W. Gardiner, Archaeologia Cambrensis 1926 7th Series Vol 6 Page 259
Thrilling stuff indeed. Unfortunately, it is likely that Gardner was being a little over enthusiastic in his depiction of slaughter on the slopes of Moel y Gaer. There is no real evidence of an attack, of, as he claimed, ‘a chevaux de frise of sharp pointed stones firmly inserted in the ground’. Indeed, there has been a notable lack of artefacts found at Moel y Gaer, other than a single piece of glazed but ‘rotten’ Roman pottery. A bronze looped palstave and a bronze ‘axe’ were said to have been found, and displayed at the Ruthin Meeting of the Cambrians in 1854, but have since been lost. A local ‘rustic’ apparently found several ‘iron balls’ - again, lost. And no chevaux de frise have yet been found.
It was subsequently thought that the vitrified material was possible evidence that the walls had been intentionally burnt to fuse the stone together. However, investigations and excavations between 2007-2009 discovered that this was not the case, that in fact, the burnt material had been brought from elsewhere and deliberately deposited to form the inner rampart at the north eastern entrance. Rather than evidence of battle, the vitrified material is more likely evidence of some form of ritual event at the foundation of the hillfort. The questions this poses are legion.
The investigations of 2009 by Bangor University did, however, confirm that Wynne Ffoulkes' discovery of the entrance being ‘paved’ with small stones was correct, though no guard chambers were found. As for habitation, evidence of some 15 huts were found, mainly within the western inner rampart - not a particularly large number for what is a not inconsiderable area at some 2.6 hectares. As mentioned elsewhere, it would seem that Moel y Gaer enjoyed at least two phases of occupation, stretching from the late Bronze Age or early Iron Age, through to the middle or later Iron Age. The second (and third) ramparts later builds than the original inner rampart. It is also worth noting that Moel y Gaer is highly visible from a number of other hillforts both near and far - including Moel y Gaer Llantysilio to the south. Intervisibility would seem to have been highly important.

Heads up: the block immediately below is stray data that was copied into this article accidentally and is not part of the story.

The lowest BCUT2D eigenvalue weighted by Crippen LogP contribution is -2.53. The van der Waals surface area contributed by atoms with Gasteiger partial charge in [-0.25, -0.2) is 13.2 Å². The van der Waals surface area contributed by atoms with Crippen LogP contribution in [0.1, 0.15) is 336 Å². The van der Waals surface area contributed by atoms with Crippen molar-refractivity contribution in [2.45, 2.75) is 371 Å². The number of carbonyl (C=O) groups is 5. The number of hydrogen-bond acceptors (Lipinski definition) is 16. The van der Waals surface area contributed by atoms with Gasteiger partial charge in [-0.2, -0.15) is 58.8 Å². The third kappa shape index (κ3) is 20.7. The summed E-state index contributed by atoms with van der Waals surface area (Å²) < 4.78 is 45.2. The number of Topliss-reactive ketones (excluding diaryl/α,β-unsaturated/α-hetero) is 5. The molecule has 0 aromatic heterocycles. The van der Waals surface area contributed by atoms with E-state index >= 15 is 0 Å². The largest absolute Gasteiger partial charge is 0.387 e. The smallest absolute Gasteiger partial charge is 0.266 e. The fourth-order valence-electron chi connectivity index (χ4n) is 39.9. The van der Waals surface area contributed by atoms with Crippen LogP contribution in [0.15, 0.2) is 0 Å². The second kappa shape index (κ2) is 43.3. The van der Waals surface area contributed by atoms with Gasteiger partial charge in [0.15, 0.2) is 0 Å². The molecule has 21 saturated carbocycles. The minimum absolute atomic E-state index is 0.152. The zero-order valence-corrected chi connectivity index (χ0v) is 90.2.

So, while we ever inch our way to a greater understanding of hillforts, questions remain - questions which have set and continue to see historians and archaeologists stroking their chins, chewing their pencils and developing a champion skin pallor which would disturb small children and the faint of heart if ever they left their studies. But at Moel y Gaer Llanbedr it is quite possible to comfortably sigh away those concerns for a while, in glorying in the beauty that surrounds. It’s worth remembering that our ancestors doubtless looked out over the Vale of Clwyd and felt the same.
I. Brown, Discovering a Welsh Landscape. Archaeology in the Clwydian Range, Denbighshire County Council (2004)
W. Gardiner, The Native Hill-Forts of North Wales and their Defences, Archaeologia Cambrensis 7th Series Vol 6 (1926)
E. Jones, The Prehistoric & Roman Remains of Denbighshire, Cardiff (1929)
R. Karl & H. Butler, Moel y Gaer: Llanbedr Dyffryn Clwyd. Excavations, Summer 2009 Preliminary Report, Bangor Studies in Archaeology Report No.1, (August 2009)
ed. J. Manley, S. Grenter & F. Gale, The Archaeology of Clwyd, Clwyd Archaeology Service, (1991)
T. Pennant, Tours in Wales Vol II, (1781) ed. J. Rhys (1883)
RCAHMC, An Inventory of the Ancient Monuments in Wales and Monmouthshire Denbigh, London (1914)
W. Wynne Ffoulkes, Castra Clwydiana No. II Moel Gaer Part of Moel Famma, Archaeologia Cambrensis, (July 1850)